This is Post 5 in the ‘Mandala of Love’ book blog series.
The Sanskrit word mandala is comprised of two words: manda, which means ‘essence’; and la, which means ‘container’. Hence we have the wider association of the word mandala with the idea of a ‘sacred space’, but also the deeper idea of mandalas as visual presentations of the archetypal essences that govern of our lives; of a collection of visual images depicting the essential qualities of the Divine – the essential qualities of Consciousness.
The Mandala as Sacred Container
Importantly, the mandala that I am presenting in this book blog series – the universal mandala that I like to call the Mandala of Love – does not exclude anything from the container. It contains not just the essence of the Divine, but also, since the Divine interpenetrates all things, it contains imagery of the ways in which the same archetypal principles can also manifest their mirror opposite – as egoic patterns, as psychological shadow, and even as the appearance of evil. The psychological possibilities, which might, in religious language, be called ‘Grace’ and the ‘fall from Grace’, are both ever-present – and if we better understand the nature of the choice between these two, a choice that we are making in every moment, the greater is our power to chose between them.
The Mandala as Sacred Landscape
In my exploration of the mandala archetype, I have felt that I have been being invited to journey into, and explore, an imaginal landscape which is not limited to any particular religion or culture. Rather, it is a timeless and universal imaginal space. I have experienced it as rich with wisdom, like a magnificent cathedral or mosque, set in a vast dream-like landscape in which the best and the worst of the drama of human experience is presented for our reflection. My wish is that this book blog series will inspire you to take the same journey.
Although I shall be drawing heavily on the mandala imagery of the Bardo Thodol, my aim with this book is not merely to present a survey of Tibetan Buddhist philosophy and cosmology, but rather to present you, the reader, with glimpses of the universal mandala, the Mandala of Love – of which the mandalas of Tibetan Buddhism are a reflection.
A Map of Reality – both Psychological and Social
I am hoping that this knowledge of the universal mandala will serve the reader as a map of the psyche; a map of the inner world, and a guide for use in meditation and self enquiry. No less importantly, it is also my wish that knowledge of the imagery of the Mandala landscape will, at the same time, support an understanding of human society, and our ethical challenges as acting, relating, and communicating members of that global community.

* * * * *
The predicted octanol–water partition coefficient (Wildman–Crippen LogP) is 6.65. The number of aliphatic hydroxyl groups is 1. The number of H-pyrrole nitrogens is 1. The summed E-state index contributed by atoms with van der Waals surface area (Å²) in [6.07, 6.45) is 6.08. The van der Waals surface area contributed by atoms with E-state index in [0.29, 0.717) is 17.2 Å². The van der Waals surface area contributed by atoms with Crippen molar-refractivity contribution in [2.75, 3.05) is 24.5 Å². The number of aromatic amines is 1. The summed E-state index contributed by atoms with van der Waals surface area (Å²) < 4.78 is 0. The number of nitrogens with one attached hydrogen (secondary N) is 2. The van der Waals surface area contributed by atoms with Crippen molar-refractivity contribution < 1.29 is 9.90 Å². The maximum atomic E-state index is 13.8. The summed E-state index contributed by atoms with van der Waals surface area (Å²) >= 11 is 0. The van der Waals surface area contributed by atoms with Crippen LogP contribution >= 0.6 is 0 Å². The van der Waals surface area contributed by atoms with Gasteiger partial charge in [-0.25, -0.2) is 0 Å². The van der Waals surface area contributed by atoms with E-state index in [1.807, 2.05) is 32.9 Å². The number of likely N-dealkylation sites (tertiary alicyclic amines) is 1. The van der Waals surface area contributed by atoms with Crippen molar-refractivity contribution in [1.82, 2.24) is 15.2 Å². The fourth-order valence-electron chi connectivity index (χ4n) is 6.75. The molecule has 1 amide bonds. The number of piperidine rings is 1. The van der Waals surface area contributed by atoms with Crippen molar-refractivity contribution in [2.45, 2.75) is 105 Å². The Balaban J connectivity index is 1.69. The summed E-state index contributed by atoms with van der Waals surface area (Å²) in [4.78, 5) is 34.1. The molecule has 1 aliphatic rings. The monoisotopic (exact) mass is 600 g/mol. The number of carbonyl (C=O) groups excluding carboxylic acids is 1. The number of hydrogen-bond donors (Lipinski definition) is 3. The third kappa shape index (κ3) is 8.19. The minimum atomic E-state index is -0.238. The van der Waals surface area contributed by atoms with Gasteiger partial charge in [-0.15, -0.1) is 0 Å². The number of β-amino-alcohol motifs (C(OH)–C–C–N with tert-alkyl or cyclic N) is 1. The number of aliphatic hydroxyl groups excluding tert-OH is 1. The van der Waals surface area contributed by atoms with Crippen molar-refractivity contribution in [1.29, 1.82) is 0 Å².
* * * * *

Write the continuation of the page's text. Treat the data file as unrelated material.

This archetypal approach to psychology, by definition, addresses both the individual and collective aspects simultaneously. Since both individual and collective psychology arise from the same archetypal pattern; and since human identity is so profoundly shaped by human culture, and vice versa, it is logical and necessary not to separate them. Archetypal psychology’s area of concern is both the intrapersonal and the interpersonal. Even as it is powerfully relevant to those engaged in the details of personal psychotherapy, it is also a powerful way of approaching social psychology, sociology, and even geopolitics. The archetypes of the collective unconscious are a reality without which human experience and behaviour simply cannot be understood. Without an understanding of the collective psychological forces we cannot evolve, and we fail to be vigilant in regard to that which is destructive.
An Inner Journey – toward Consciousness and Wholeness
It is tempting to characterise the landscape of the universal mandala as one of spiritual heights and egoic depths, but that metaphor would be incorrect. Ultimately, the mandala journey is toward wholeness – never towards spiritual escape. It is not about rising above and becoming detached. It is about engagement and intimacy. It is a soul journey – a journey towards psychological integrity and real practical wisdom. The journey downwards, following the watercourses into deep valleys and underground depths, is just as important and necessary, as the journey which follows the ridges and the peaks. The mandala embraces human life in its totality.
© William Roy Parker 2017